Creator: Dale Forward
My favorite part about the comic book medium is how flexible it is. Like most creative mediums, comic books are capable of giving a unique perspective to readers while they consume a story. As a sort of in-between of novels and film, comic books allow creators to show the reader the creator’s vision while also allowing for some interpretation in between the panels. At the end of the day, comic books are the perfect marriage of art and storytelling, and like most mediums, creators can get a bit experimental with their presentation.
Warlock is a unique reading experience that tells its story while the reader wears 3-D glasses. Rather than making the pages appear in 3-D, these glasses intend to give readers a unique perspective. Creator Dale Forward uses the red and blue lens to show different content to readers, and it makes for an unusual experience that the majority of readers will find engaging.
Warlock tells the story of a Warlock who suffers from a curse. In one eye, the Warlock sees a normal reality, but the other eye is cursed, forcing him to see a warped version of reality. Suddenly his cursed eye sees monsters, strange patterns, and glimpses of both the past and the future. Eventually, the warlock goes on a journey in an attempt to end the curse. Readers get to share the warlock’s vision with the 3-D lenses.
Dale Forward eases readers into the two perspectives, and throughout the issue, they can simply close one eye to see one perspective, then the other to see the curse. As the story progresses though, Forward takes advantage of 3-D glasses by playing with both the warlock and the reader’s vision. There is one moment in the middle of the story that especially impressed me, as it gave a perspective that is absolutely impossible to give without the glasses. What started as a potential gimmick became a successful means of telling the story. Even more importantly, the glasses allow for the reader to connect to the character through a shared perspective.
Even without the 3-D glasses, Warlock is still an entertaining tale. Forward tells the story as if it were a myth, making the story feel like an ancient epic. The various patterns throughout the multiple perspectives and patterns allow for different interpretations of what everything means. The story itself is incredibly unique, but the actual text itself is scarce, which puts more work on the art in order to make this comic success.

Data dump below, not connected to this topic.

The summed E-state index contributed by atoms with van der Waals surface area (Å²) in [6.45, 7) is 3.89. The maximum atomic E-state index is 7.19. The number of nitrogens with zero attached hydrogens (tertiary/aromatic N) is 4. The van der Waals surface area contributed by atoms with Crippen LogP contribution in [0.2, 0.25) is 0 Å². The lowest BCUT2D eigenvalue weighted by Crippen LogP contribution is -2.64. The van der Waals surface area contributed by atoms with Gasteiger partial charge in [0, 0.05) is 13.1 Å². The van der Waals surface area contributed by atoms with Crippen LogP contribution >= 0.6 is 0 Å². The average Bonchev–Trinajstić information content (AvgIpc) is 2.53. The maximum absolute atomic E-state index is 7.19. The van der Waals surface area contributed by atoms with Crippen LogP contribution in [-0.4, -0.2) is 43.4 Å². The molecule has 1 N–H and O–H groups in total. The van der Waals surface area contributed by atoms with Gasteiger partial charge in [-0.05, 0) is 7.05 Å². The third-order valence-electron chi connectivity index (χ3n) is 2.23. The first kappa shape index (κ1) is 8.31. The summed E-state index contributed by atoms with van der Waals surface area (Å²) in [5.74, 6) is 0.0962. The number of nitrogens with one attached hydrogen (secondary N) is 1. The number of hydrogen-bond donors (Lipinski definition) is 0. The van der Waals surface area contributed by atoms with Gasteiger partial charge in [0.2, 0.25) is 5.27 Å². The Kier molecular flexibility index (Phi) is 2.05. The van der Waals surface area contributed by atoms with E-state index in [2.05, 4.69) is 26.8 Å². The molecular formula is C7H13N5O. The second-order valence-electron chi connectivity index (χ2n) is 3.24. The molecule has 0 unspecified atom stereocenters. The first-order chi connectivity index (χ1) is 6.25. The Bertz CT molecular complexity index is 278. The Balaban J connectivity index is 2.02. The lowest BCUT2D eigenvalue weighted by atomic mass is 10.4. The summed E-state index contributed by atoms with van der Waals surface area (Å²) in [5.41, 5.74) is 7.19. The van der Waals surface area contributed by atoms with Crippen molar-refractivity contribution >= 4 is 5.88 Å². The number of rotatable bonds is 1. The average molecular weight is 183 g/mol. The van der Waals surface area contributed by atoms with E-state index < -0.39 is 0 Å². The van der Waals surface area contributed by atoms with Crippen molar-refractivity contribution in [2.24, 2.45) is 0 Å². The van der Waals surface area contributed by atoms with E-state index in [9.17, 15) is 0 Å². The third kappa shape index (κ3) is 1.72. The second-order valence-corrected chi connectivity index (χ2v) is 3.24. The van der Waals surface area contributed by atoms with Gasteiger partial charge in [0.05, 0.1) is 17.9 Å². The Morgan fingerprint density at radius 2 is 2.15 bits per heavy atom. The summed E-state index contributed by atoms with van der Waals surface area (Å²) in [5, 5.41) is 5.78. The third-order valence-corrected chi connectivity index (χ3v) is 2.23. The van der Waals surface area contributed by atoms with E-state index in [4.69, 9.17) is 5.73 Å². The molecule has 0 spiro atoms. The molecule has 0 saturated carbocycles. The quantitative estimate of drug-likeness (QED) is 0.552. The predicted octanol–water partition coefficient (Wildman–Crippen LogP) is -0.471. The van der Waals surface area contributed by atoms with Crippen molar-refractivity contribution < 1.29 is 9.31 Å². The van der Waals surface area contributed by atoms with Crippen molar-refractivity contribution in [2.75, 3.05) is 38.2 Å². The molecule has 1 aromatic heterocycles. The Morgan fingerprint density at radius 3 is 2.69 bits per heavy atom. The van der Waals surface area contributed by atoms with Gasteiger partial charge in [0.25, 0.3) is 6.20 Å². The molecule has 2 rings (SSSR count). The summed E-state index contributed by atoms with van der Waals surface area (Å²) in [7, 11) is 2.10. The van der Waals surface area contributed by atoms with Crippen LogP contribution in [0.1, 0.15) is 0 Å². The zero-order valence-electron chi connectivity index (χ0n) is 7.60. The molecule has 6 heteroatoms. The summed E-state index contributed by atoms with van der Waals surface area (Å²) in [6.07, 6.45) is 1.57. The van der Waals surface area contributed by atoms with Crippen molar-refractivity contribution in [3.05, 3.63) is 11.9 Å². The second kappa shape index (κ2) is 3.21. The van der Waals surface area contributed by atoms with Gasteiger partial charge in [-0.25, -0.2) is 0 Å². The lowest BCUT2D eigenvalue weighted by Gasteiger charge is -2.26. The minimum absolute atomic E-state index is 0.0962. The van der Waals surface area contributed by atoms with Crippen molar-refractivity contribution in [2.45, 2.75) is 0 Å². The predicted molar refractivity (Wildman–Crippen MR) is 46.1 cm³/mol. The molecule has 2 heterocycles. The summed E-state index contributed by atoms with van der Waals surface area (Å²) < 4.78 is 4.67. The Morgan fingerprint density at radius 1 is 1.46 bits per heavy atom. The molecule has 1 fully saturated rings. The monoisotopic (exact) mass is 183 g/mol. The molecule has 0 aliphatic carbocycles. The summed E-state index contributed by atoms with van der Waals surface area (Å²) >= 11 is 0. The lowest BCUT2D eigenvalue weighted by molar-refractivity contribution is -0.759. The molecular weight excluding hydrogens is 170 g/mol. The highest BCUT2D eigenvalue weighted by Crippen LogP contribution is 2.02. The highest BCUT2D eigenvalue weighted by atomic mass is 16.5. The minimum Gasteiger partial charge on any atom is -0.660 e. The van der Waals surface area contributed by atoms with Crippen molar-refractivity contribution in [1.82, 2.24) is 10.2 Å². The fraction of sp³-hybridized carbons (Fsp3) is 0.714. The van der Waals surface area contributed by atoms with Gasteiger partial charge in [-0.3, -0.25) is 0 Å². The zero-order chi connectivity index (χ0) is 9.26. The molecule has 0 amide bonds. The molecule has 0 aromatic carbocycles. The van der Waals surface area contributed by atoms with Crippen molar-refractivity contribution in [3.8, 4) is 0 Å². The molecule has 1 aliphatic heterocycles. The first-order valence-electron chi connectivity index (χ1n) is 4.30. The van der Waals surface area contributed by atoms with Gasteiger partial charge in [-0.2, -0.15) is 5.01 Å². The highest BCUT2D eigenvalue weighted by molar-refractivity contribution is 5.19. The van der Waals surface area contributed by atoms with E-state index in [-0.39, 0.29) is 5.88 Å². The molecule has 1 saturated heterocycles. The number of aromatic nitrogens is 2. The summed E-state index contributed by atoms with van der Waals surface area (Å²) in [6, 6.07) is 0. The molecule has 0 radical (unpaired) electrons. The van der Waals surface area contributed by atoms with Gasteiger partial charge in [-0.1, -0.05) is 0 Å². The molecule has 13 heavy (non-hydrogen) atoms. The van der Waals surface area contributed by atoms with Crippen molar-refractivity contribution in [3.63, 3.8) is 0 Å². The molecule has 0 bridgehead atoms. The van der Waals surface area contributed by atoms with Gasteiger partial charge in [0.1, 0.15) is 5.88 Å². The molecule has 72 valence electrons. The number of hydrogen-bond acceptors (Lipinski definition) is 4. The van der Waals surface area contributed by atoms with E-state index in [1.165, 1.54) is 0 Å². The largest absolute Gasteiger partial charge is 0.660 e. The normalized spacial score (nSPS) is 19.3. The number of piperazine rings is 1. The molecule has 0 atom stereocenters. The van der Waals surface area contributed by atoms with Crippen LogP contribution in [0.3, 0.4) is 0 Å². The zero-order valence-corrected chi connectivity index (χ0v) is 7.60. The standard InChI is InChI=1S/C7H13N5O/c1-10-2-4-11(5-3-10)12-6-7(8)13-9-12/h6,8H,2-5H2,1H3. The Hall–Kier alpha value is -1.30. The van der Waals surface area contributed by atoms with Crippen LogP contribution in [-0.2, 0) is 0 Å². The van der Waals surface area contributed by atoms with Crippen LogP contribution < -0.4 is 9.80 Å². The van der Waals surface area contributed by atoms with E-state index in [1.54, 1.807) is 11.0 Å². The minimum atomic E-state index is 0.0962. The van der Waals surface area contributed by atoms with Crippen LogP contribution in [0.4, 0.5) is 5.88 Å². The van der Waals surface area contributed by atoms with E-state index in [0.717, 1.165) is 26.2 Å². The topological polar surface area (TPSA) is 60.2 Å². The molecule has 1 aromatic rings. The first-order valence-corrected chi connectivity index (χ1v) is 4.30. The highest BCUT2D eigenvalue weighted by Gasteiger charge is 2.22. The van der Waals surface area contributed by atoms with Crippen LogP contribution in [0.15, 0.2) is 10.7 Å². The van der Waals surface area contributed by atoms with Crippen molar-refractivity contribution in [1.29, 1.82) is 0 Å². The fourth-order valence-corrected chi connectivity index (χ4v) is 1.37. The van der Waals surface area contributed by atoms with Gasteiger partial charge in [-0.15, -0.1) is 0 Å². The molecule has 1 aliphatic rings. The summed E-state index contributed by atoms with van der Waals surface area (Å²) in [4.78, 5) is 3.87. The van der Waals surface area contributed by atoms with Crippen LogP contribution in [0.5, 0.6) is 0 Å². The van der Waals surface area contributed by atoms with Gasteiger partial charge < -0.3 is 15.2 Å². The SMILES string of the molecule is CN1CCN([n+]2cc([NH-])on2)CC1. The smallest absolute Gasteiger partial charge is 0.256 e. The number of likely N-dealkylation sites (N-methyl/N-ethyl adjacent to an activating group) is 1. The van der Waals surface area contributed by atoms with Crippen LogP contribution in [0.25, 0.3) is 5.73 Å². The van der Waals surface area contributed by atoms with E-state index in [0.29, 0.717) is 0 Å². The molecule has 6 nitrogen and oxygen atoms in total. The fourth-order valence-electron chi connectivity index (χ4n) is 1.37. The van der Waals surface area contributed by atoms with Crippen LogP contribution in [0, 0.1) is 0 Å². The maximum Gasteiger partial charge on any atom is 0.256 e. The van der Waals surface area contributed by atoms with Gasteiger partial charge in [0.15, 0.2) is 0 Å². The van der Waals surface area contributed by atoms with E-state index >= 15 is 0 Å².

Fortunately, the art succeeds in telling the story, and can almost do so by itself. Forward’s unique style suits the fantasy setting well. The issue is full of trippy and messy lines that allow for the character’s skewed perspective to become a reality for readers. There isn’t much color aside from what the glasses give the reader, but the consistency in reds and blues make it easy for the reader to interpret what is real and what is not.
The character designs are fantastic, using a mix of classic archetypes and the creator’s unique vision. Simple monsters that are common in the genre look more sinister, despite being easy to recognize. The choices in attire are especially interesting, mixing fantasy with gas masks and hulking suits of armor.
While Warlock is a novel experience, it isn’t without flaws. While the story itself isn’t particularly long, it might take readers some time to get through it. As much as I enjoyed using the glasses, switching between eyes can actually be somewhat exhausting. Some readers might find themselves needing to take small breaks, even if don’t necessarily want to. It takes an extra amount of effort to truly enjoy Warlock for what it is, and this might not be for everyone. Of course, the intricate art and 3-D glasses allow for the book to have extra longevity. Multiple reads allow for the reader to take in more of the world and perhaps catch interesting finds that they missed in previous reads.
Warlock is one of the most interesting comic books I’ve picked up. Not only because of the 3-D glasses, but also because of its unique art and character designs. I’ll admit that it isn’t for everyone and it takes a significant amount of effort to read, but it’s worth it just to see a cool idea that the medium doesn’t often witness.
Warlock is an interesting experience with a one-of-a-kind way of telling a story.